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Starbucks workers’ union effort picks up steam in Seattle

Efforts to unionize some Starbucks stores are gaining momentum right here in the coffee behemoth's back yard. Employees at two more Starbucks stores in Seattle announced this week that they plan to unionize. Both are downtown, a drive-thru location on Westlake, and a store at 5th and Pike.

A store on Capitol Hill announced similar plans last month. That followed a groundbreaking union victory in Buffalo, New York. Seattle Times business reporter Heidi Groover is covering the efforts. KUOW’s Kim Malcolm asked her what's driving Starbucks employees in Seattle to organize now.

This interview has been edited for clarity.

Heidi Groover: The themes across the country and here in Seattle are similar. You hear workers talk about pressure to keep up a certain pace of fulfilling orders even when they don't feel like they have the staffing to address that, wanting more of a say in Covid protocols, and wanting better benefits for times when they need to isolate because of potential Covid exposure.

There's also a broader baseline interest that they have. The company calls them partners. They want an arrangement where they feel more in partnership with the company. They feel like being able to bargain as part of a union would allow that, and would allow them to improve their working conditions.

Kim Malcolm: What is the company saying about their position?

They continue to argue that they don't think their employees need a union, that they prefer what they call direct communication with their partners. They say they'll respect their workers' rights under federal law, but that they don't think a union is right for Starbucks.

They say that the minimum wage for their employees is at least $15 an hour, with many employees making more than that. They offer health insurance, and they're working to address issues like understaffing by offering referral bonuses and other ways of trying to address the issues that the employees have brought up.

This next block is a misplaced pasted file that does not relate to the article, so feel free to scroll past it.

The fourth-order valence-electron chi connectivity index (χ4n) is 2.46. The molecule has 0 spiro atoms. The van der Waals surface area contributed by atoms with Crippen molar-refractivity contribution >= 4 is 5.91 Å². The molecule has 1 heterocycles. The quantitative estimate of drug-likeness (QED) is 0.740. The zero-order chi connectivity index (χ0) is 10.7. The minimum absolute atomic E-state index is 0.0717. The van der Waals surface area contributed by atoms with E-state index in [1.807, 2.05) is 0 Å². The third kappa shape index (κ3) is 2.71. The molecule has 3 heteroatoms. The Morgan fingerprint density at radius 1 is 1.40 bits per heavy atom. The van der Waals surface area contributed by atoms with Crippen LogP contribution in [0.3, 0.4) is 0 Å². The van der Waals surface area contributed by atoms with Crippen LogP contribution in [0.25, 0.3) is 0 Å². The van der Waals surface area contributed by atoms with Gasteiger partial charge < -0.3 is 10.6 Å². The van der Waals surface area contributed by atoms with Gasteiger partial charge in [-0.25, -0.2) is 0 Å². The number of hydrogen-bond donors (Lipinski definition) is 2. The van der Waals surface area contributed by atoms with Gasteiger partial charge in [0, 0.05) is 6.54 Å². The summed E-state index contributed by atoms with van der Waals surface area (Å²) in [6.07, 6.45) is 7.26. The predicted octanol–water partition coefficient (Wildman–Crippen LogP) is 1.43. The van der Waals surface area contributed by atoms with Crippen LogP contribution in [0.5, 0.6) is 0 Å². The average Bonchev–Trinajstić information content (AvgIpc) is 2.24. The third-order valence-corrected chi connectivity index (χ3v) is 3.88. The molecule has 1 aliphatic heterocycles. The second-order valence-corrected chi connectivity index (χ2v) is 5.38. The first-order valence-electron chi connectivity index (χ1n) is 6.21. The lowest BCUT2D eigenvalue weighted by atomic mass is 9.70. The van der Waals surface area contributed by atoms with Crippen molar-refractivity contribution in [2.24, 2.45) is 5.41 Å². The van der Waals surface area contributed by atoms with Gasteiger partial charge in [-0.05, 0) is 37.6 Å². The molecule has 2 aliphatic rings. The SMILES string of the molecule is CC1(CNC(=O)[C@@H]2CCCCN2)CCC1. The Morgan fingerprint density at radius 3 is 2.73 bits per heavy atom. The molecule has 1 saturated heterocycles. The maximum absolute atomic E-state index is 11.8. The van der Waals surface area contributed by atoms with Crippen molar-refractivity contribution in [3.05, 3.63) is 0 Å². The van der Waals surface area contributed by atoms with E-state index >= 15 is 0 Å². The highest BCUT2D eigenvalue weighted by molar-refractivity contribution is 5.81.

I understand Councilmember Kshama Sawant is getting involved.

That's right. She has a resolution in support of the workers, in which she also condemns “union-busting.” The company has denied any union-busting or intimidation. Sawant called on Starbucks to accept their attempt to unionize using a card check, which is a simpler process than forcing a union election.

You've reported that this unionization effort here in Seattle is particularly significant. How so?

I think people will be watching closely because of the hometown symbolism. They say that there's still room for improvement here. They feel like if they can show that they can do it here, that other workers may be emboldened and other cities across the country as well.

Where do you think this could be heading?

It’s certainly spreading. There are around 30 Starbucks stores where the workers are trying to unionize. It is worth keeping in context that Starbucks has around 9000 company-owned stores, so it is still a relatively limited effort. It's a pretty hard industry to organize because there's a lot of turnover.

But I think the people involved here see this as part of a broader effort to empower workers who once were considered unskilled and now have become essential during the pandemic. It’s a way of giving them more of a say in what happens at their workplace.

Listen to the interview by clicking the play button above.